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Company directors jailed for breaching fire safety regulations

13 February 2024

TWO COMPANY directors who placed residents’ lives at risk by breaching fire safety regulations have been sentenced. Carmen Lupu and Daniel Orasanu, directors of First Job Ltd, deliberately breached a Prohibition Notice served by fire safety inspecting officers from the West Midlands Fire Service.

As a direct result, some 80 people living in the four-storey Metro Court development located in West Bromwich High Street were at risk of death or serious injury.

Lupu and Orasanu, from Wombourne, fled the country in June 2018. Following a trial conducted in their absence, they were subsequently found guilty by a jury of nearly 30 breaches of the Regulatory Reform (Fire Safety) Order 2005.

On 8 February at Wolverhampton Crown Court, Orasanu was sentenced to 34 months’ imprisonment and Lupu to 33 months. They were also ordered to pay full prosecution costs totalling £66,708.

Background to the trial

Back in November 2016, and following a referral from Sandwell Council, officers from the West Midlands Fire Service visited Metro Court, which was originally designed as an office block – and discovered multiple fire safety breaches as follows:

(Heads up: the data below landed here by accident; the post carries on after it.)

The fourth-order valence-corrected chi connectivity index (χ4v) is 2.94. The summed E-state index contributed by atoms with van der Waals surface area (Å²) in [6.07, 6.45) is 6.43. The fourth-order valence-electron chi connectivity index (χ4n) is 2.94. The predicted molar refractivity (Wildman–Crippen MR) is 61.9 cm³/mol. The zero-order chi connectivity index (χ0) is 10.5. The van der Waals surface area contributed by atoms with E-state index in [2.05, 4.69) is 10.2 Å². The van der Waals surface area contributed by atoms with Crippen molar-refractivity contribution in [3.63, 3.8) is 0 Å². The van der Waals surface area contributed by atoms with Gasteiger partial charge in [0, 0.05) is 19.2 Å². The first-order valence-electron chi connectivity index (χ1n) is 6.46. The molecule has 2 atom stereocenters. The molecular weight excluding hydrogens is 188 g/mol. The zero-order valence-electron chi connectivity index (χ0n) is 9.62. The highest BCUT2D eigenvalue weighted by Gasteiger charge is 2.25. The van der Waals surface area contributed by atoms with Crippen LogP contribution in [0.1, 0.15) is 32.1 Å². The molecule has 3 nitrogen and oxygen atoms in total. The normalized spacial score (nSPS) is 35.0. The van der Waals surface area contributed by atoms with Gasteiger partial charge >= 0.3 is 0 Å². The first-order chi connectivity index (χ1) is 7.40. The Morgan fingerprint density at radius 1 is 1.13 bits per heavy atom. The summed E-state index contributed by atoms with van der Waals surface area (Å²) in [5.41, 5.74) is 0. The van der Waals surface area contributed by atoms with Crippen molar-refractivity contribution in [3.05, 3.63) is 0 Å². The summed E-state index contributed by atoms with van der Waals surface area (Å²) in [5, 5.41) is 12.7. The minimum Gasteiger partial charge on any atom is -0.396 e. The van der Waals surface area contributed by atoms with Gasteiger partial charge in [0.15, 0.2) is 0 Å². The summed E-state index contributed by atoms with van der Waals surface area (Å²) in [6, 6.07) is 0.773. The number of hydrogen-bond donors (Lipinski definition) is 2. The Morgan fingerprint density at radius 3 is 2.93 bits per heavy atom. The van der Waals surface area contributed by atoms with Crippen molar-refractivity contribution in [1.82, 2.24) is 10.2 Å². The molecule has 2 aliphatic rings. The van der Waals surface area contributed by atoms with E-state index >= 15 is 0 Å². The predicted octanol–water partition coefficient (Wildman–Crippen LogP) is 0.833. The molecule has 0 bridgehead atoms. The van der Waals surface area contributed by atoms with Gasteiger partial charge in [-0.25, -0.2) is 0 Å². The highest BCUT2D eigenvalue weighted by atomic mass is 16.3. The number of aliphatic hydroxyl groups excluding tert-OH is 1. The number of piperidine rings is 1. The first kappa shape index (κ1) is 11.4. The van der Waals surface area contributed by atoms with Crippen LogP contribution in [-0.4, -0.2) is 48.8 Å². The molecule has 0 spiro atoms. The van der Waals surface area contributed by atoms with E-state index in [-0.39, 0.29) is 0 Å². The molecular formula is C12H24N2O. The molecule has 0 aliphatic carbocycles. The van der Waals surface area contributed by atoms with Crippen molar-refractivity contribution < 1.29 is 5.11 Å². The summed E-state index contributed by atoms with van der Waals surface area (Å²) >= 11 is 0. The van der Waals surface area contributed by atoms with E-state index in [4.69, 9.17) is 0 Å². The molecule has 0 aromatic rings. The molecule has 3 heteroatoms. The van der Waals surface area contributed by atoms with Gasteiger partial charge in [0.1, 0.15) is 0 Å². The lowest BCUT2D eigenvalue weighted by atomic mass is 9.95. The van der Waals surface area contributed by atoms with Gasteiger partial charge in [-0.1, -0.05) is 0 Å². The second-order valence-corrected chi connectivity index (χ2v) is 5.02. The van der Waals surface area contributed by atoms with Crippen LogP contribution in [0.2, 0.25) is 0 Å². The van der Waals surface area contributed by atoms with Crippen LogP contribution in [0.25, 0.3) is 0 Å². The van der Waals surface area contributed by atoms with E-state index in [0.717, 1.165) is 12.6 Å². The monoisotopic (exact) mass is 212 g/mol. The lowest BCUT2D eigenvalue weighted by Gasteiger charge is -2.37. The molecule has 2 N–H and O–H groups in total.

*there was no power to the fire alarm system, which was also faulty

*insufficient fire detection in the third floor corridor

*numerous fire doors were either wedged or propped open

*combustible materials were present in the staircase and obstructing the means of escape

*flat windows opening on to a staircase were not fire-resistant

The failures were so serious that a Prohibition Notice was served, thereby preventing anyone from using the premises for residential purposes. However, revisits over the following months revealed that people were still living there.

A subsequent Closure Order issued in August 2017 resulted in residents being moved to safety in an operation involving the West Midlands Fire Service, Sandwell Council and the police service.

Shocking case

Speaking in the wake of the sentencing hearing, area manager Lee Brathwaite, who serves as the West Midlands Fire Service’s head of protection, explained: “This was a shocking case. Many lives were put at risk because fire safety requirements and our Prohibition Notice were repeatedly and deliberately ignored.”

Brathwaite concluded: “We would much rather support and work with people who are responsible for fire safety. However, when necessary, we will not hesitate to use our powers and work with our partners to protect lives.”